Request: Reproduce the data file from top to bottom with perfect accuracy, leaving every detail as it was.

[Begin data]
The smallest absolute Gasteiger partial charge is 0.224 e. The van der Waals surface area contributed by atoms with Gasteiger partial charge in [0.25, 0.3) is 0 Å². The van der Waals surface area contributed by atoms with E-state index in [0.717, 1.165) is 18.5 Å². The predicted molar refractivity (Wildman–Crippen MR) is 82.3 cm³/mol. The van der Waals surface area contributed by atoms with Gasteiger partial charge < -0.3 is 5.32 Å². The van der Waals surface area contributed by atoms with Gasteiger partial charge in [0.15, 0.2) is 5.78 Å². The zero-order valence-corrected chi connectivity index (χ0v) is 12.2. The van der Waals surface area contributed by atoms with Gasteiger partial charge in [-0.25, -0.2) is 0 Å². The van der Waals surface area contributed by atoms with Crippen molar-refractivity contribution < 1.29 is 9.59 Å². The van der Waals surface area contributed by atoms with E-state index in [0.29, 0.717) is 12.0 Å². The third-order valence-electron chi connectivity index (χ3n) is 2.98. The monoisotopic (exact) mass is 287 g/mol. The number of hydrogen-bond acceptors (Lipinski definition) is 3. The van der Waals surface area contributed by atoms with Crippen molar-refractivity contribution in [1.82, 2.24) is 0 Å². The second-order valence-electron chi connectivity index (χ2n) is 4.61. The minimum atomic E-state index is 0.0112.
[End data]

The smallest absolute Gasteiger partial charge is 0.224 e. The van der Waals surface area contributed by atoms with Gasteiger partial charge in [0.25, 0.3) is 0 Å². The van der Waals surface area contributed by atoms with E-state index in [0.717, 1.165) is 18.5 Å². The predicted molar refractivity (Wildman–Crippen MR) is 82.3 cm³/mol. The van der Waals surface area contributed by atoms with Gasteiger partial charge < -0.3 is 5.32 Å². The van der Waals surface area contributed by atoms with Gasteiger partial charge in [0.15, 0.2) is 5.78 Å². The zero-order valence-corrected chi connectivity index (χ0v) is 12.2. The van der Waals surface area contributed by atoms with Gasteiger partial charge in [-0.25, -0.2) is 0 Å². The van der Waals surface area contributed by atoms with Crippen molar-refractivity contribution < 1.29 is 9.59 Å². The van der Waals surface area contributed by atoms with E-state index in [0.29, 0.717) is 12.0 Å². The third-order valence-electron chi connectivity index (χ3n) is 2.98. The monoisotopic (exact) mass is 287 g/mol. The number of hydrogen-bond acceptors (Lipinski definition) is 3. The van der Waals surface area contributed by atoms with Crippen molar-refractivity contribution in [1.82, 2.24) is 0 Å². The second-order valence-electron chi connectivity index (χ2n) is 4.61. The minimum atomic E-state index is 0.0112.